Inventors often have more ideas than money. The result is that inventors have a tough time figuring out just how to proceed. One option most inventors don’t often consider is selling on commission. An inventor gets orders for his or her product and then has a manufacturer make the product. But instead of a license agreement, the inventor just becomes the sales rep and takes a commission. The inventor may have to surrender control of the idea, especially if the development costs are high, but they often still have a great deal of input and they can usually negotiate a long term commission agreement. This is often an easier deal for the manufacturer to accept and in the end the inventor makes more money at a 10% commission rather than a three to five percent royalty. The whole secret of success is land a big order, then manufacturers will be interested in talking to you, provided the product fits within their manufacturing capability. The benefit to the inventor is that he or she is selling the product with the backing of an established company. That backing both enhances the inventor’s credibility and provides the funding needed to launch the product. [Read more...]
Article also includes:
- Description of various organizations typically found in an inventor’s distribution channel.
- Explanation of how to find a distribution channel for your product.
Many inventors have small novelty products where they want their products sold to convenience stores. This has been a difficult market for inventors because the distributors are typically rack jobbers who actually own the merchandise and buy at 40 to 45% of retail. The distributors can be hard to find as they don’t have a Standard Industrial Classification (SIC) dedicated to them, and most operate on the office supplies distributor SIC code. (For more information on SIC codes go to http://www.siccode.com/about.php.) [Read more...]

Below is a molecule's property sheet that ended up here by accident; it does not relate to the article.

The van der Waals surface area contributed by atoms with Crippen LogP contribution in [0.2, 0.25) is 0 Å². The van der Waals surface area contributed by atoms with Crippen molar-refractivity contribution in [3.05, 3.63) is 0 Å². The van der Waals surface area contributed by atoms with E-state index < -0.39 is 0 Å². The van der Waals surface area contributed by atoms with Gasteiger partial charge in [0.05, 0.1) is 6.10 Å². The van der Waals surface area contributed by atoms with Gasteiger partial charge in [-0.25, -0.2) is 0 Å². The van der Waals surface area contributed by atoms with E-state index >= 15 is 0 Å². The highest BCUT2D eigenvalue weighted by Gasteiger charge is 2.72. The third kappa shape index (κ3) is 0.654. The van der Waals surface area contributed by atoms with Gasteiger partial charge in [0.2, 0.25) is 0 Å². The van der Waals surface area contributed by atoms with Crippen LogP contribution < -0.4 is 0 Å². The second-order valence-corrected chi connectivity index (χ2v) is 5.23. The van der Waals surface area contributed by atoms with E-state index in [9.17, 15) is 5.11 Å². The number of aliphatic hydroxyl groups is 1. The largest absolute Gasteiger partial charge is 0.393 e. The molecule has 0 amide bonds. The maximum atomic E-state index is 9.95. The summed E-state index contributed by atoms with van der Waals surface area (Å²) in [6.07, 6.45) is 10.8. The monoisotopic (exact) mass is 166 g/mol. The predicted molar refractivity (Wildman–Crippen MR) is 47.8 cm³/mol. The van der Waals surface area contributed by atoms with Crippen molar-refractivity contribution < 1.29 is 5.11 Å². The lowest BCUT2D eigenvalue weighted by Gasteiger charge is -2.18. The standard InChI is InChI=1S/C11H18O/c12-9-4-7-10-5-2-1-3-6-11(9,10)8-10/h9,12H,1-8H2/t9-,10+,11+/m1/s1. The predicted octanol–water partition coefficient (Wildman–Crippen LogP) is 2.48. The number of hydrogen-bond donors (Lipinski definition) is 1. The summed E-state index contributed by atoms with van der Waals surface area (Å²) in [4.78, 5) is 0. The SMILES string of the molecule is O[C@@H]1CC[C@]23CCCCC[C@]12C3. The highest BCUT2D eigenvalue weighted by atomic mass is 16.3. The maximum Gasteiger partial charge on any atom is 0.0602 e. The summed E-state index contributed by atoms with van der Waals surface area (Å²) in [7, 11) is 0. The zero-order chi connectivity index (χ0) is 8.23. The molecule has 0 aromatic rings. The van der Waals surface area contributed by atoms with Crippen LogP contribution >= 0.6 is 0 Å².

Inventors often look at big new ideas with big needs but sometimes you can find a way to create a product idea in an old category and have some success. I live in Minnesota and some years ago I started seeing many people with the new style of ear muffs that wrap around the back of the head, the 180s, www.180s.com. They look great. Most people don’t realize this high style line was originally put out by a couple of inventors. You don’t need a high tech product, or even a product that is hard to make. Hopefully this story will inspire you to get out with your idea and see if you can make it. [Read more...]